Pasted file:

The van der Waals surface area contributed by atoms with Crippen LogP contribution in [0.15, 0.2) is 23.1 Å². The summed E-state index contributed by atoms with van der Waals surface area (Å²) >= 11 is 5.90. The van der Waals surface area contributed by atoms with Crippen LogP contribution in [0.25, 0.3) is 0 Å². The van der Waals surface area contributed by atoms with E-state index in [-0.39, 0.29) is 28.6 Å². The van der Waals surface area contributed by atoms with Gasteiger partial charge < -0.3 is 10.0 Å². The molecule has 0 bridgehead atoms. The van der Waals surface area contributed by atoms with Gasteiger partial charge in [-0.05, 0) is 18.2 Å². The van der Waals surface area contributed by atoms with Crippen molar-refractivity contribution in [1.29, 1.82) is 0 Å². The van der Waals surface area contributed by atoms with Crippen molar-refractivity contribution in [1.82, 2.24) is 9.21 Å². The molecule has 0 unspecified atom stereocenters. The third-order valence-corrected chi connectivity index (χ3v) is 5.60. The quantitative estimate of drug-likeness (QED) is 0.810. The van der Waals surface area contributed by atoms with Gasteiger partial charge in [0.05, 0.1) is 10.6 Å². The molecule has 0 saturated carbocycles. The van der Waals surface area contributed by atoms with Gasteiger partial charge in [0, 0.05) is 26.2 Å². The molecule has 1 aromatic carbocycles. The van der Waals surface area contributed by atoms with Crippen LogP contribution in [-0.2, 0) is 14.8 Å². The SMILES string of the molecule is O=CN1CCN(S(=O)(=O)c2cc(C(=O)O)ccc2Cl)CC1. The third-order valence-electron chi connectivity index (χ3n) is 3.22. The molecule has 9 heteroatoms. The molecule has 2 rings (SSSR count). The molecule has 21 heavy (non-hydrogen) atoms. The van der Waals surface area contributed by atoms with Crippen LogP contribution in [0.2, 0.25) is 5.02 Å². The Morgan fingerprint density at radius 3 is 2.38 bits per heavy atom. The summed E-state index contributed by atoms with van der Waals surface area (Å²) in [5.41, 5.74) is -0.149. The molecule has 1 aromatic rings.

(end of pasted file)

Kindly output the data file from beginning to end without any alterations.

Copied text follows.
The van der Waals surface area contributed by atoms with Crippen LogP contribution in [0.15, 0.2) is 23.1 Å². The summed E-state index contributed by atoms with van der Waals surface area (Å²) >= 11 is 5.90. The van der Waals surface area contributed by atoms with Crippen LogP contribution in [0.25, 0.3) is 0 Å². The van der Waals surface area contributed by atoms with E-state index in [-0.39, 0.29) is 28.6 Å². The van der Waals surface area contributed by atoms with Gasteiger partial charge < -0.3 is 10.0 Å². The molecule has 0 bridgehead atoms. The van der Waals surface area contributed by atoms with Gasteiger partial charge in [-0.05, 0) is 18.2 Å². The van der Waals surface area contributed by atoms with Crippen molar-refractivity contribution in [1.29, 1.82) is 0 Å². The van der Waals surface area contributed by atoms with Crippen molar-refractivity contribution in [1.82, 2.24) is 9.21 Å². The molecule has 0 unspecified atom stereocenters. The third-order valence-corrected chi connectivity index (χ3v) is 5.60. The quantitative estimate of drug-likeness (QED) is 0.810. The van der Waals surface area contributed by atoms with Gasteiger partial charge in [0.05, 0.1) is 10.6 Å². The molecule has 0 saturated carbocycles. The van der Waals surface area contributed by atoms with Gasteiger partial charge in [0, 0.05) is 26.2 Å². The molecule has 1 aromatic carbocycles. The van der Waals surface area contributed by atoms with Crippen LogP contribution in [-0.2, 0) is 14.8 Å². The SMILES string of the molecule is O=CN1CCN(S(=O)(=O)c2cc(C(=O)O)ccc2Cl)CC1. The third-order valence-electron chi connectivity index (χ3n) is 3.22. The molecule has 9 heteroatoms. The molecule has 2 rings (SSSR count). The molecule has 21 heavy (non-hydrogen) atoms. The van der Waals surface area contributed by atoms with Crippen LogP contribution in [0.2, 0.25) is 5.02 Å². The Morgan fingerprint density at radius 3 is 2.38 bits per heavy atom. The summed E-state index contributed by atoms with van der Waals surface area (Å²) in [5.41, 5.74) is -0.149. The molecule has 1 aromatic rings.